There were particularly concerns about escalation and what would happen if a patient deteriorated at home:
“If I were staying at home and then it wasn’t right – would there be a space in hospital for me then?”
As with all new services, guidance and reassurance is crucial to ensure patients, families and carers are comfortable and confident with virtual wards. Therefore, the onboarding process between the patient and clinician is crucial for success and shouldn’t be underestimated.
Using tech in the ‘real world’
As the NHS continues to progress the use of new technologies in care delivery, there is still much more we need to do to ensure everyone has the understanding and skills needed to use technology with confidence.
There was a real mixture in people feeling fully confident through to others feeling inadequate once the clinician had left the home or they had been discharged from the physical ward.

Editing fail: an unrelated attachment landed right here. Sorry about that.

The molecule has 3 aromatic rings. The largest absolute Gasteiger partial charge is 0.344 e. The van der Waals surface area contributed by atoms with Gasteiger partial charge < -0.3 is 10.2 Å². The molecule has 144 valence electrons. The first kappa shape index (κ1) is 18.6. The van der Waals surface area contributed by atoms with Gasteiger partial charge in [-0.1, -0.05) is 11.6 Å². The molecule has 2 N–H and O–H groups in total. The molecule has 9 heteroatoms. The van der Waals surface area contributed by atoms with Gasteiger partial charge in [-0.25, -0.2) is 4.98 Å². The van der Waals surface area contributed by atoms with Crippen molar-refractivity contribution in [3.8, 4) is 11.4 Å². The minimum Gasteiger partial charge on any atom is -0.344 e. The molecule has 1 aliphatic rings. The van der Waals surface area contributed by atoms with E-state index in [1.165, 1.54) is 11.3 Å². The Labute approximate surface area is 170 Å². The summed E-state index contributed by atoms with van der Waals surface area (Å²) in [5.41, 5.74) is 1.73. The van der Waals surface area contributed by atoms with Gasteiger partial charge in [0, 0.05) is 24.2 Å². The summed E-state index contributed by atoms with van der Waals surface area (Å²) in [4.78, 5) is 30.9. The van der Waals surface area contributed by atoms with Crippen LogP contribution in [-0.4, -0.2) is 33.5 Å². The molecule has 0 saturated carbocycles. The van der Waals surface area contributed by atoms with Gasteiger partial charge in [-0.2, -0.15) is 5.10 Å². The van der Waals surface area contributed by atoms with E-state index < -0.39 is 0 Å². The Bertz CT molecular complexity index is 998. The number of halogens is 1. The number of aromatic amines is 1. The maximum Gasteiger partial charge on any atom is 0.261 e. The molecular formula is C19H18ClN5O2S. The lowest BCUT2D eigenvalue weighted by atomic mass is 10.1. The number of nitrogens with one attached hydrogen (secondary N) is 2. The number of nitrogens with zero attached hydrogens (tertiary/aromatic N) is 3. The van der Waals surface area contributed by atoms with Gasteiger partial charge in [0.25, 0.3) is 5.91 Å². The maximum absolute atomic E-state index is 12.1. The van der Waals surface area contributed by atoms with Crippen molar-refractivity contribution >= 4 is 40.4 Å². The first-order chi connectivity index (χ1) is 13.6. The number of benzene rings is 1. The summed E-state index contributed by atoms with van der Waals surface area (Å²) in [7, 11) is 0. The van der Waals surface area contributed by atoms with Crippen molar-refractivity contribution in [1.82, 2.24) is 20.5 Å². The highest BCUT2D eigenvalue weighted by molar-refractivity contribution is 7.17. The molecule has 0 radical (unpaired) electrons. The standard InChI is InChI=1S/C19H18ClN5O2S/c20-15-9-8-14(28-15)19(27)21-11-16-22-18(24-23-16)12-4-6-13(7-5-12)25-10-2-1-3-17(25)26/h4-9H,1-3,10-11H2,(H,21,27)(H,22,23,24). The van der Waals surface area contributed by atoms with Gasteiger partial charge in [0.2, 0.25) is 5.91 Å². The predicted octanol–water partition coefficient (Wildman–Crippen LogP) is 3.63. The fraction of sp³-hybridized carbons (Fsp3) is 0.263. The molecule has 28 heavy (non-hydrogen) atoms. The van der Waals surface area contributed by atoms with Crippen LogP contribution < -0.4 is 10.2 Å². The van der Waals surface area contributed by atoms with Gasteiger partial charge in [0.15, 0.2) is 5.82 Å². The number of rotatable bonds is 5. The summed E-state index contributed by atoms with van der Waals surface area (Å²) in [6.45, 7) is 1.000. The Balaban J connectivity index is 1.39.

There are also some ‘real world’ issues that people raised: from Wi-Fi connections dropping out, proximity to the kit hub impacting on readings, problems with Bluetooth, some bits being fiddly to use. We also heard about some inclusion and accessibility issues: people with a lack of dexterity could some of the kit difficult to use, or the potential for readings to be impacted by tattoos or skin colour.
All of these factors need to be considered when identifying people who may be suitable for this type of care at home. It isn’t a one size fits all approach.
Gaining clinical buy-in